GM, Teijin To Develop Lightweight Auto Materials

09.12.2011 -

General Motors said that it had signed a deal with Japan's Teijin Ltd to jointly develop advanced, light-weight composites that would be used in the U.S. automaker's vehicles.

GM said the deal, signed on Thursday, would lead to greater use of lighter carbon fiber composites, for which the automotive industry has been pushing in its drive to reduce vehicle weights and increase fuel efficiency.

Terms of the deal were not disclosed, but GM said it does not include an exchange of stock between the companies.

GM said any launch of carbon fiber vehicle applications resulting from its relationship with Teijin Ltd would be announced closer to market use. The company did not say in which vehicles it would use the composites or when.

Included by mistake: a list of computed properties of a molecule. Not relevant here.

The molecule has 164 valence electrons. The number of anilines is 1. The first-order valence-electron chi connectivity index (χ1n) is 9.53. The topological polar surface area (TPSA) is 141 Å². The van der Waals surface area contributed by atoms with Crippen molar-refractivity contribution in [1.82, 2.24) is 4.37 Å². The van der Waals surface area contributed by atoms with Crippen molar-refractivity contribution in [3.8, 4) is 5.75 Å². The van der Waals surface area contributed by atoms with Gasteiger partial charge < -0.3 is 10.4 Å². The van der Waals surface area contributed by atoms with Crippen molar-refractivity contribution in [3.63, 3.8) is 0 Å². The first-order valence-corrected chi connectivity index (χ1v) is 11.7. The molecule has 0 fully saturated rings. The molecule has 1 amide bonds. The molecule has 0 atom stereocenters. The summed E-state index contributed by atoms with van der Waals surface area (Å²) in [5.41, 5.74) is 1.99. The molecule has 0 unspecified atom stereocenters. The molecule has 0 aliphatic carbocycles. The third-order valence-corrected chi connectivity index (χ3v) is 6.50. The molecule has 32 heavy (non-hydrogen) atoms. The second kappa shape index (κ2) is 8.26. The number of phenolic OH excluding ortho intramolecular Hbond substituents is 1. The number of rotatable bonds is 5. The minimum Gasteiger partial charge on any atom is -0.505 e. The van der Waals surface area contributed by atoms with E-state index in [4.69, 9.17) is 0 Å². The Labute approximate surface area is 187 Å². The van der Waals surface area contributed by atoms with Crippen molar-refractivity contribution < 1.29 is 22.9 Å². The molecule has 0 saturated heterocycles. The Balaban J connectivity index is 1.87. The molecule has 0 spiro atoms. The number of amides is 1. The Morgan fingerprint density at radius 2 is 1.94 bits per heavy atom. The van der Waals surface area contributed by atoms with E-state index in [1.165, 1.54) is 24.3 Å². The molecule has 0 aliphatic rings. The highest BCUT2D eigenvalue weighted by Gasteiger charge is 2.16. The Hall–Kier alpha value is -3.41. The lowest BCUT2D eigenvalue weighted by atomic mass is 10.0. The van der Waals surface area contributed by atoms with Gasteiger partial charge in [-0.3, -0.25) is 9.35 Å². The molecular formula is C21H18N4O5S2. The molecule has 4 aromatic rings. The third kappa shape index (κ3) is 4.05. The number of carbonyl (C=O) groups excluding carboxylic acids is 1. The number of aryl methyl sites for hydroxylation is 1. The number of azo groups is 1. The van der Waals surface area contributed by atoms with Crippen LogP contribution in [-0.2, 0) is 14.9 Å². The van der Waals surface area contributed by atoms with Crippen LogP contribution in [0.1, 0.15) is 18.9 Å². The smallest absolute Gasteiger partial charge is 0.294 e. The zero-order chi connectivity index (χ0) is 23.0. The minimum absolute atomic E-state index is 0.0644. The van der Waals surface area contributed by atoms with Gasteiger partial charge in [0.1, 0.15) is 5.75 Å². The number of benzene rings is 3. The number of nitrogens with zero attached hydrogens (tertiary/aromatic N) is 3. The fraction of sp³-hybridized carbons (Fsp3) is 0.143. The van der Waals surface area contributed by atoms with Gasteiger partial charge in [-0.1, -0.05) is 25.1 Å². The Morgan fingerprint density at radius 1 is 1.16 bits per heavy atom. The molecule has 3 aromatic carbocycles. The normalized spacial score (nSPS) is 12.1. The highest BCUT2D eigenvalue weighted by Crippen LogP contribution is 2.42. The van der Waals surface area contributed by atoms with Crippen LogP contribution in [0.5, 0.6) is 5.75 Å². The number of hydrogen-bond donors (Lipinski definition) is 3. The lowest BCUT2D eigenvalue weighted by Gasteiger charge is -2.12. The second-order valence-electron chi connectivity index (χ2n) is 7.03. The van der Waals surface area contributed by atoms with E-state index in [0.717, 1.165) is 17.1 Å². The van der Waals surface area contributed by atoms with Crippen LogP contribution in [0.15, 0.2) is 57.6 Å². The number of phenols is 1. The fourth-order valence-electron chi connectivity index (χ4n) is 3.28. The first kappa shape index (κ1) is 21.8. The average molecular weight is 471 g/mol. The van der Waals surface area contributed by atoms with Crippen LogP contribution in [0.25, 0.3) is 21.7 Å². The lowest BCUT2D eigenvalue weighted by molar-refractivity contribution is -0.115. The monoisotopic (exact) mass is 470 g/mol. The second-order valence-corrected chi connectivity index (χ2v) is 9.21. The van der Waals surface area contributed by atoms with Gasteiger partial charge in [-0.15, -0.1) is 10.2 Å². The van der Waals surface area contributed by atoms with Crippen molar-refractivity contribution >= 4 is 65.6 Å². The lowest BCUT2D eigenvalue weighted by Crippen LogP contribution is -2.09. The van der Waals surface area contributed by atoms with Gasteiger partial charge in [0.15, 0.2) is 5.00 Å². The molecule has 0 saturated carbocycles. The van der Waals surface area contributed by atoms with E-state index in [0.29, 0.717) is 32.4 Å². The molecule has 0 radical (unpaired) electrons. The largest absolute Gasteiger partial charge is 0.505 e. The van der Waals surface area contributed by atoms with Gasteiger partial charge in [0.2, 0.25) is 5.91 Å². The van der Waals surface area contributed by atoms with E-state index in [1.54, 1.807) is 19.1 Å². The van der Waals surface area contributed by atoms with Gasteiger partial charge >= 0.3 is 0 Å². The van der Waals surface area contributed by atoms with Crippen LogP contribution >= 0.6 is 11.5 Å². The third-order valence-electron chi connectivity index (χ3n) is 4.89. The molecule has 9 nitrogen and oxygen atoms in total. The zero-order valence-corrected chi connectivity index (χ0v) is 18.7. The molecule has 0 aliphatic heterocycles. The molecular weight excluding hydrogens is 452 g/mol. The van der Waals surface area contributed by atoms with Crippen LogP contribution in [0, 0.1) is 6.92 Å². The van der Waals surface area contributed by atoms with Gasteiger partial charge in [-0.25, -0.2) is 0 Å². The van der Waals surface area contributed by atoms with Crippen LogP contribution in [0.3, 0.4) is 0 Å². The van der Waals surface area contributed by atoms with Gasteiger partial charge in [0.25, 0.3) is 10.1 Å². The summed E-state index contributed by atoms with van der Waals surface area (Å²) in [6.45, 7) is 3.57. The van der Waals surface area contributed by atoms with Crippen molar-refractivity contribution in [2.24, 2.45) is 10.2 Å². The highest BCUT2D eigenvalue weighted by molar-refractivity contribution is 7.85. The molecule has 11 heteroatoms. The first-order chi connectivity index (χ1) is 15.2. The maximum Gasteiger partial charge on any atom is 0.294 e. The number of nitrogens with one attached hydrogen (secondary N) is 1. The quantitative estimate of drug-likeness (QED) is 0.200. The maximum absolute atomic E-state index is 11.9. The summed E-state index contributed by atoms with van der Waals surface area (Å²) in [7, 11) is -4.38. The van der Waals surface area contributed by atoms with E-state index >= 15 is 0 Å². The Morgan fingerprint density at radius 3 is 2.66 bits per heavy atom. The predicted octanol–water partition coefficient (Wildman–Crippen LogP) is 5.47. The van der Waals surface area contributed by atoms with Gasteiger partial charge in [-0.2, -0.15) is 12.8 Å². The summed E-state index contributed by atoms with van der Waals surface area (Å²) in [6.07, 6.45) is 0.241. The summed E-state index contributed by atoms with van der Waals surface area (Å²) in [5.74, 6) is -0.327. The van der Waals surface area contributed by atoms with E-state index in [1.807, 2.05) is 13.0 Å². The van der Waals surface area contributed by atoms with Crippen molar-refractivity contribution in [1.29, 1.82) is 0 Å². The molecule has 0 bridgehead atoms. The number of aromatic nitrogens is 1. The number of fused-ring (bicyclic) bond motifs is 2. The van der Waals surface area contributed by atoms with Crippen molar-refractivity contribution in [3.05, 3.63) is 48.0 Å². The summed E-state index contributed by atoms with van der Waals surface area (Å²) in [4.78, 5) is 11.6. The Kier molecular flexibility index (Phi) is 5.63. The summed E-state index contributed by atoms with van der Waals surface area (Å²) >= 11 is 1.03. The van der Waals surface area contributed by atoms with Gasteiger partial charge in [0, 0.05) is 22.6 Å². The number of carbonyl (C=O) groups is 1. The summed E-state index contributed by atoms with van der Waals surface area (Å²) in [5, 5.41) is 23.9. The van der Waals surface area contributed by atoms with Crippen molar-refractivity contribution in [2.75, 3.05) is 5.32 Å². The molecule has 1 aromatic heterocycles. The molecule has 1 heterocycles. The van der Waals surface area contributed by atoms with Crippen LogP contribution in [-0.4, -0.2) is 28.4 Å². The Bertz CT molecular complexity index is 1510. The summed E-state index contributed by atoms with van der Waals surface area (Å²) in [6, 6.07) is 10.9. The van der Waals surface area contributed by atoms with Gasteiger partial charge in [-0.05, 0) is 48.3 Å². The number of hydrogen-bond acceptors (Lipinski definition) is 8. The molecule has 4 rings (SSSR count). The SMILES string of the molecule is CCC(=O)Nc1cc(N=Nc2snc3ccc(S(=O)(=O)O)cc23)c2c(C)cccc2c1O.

As part of the deal, Teijin will open a technical center in the northern part of the United States early next year, GM said without disclosing the location.

The deal involves using Teijin's carbon fiber reinforced thermoplastic technology, which GM described as a faster way to produce the composites. The automaker said carbon fiber was 10 times stronger than regular-grade steel, but one-quarter the weight.

"This technology holds the potential to be an industry game change," GM Vice Chairman Steve Girsky said in a statement.

Teijin is a global chemical company that makes specialty fibers and polymers for the automotive industry. Its customers include Toyota Motor Corp, Honda Motor Co Ltd and other major automakers.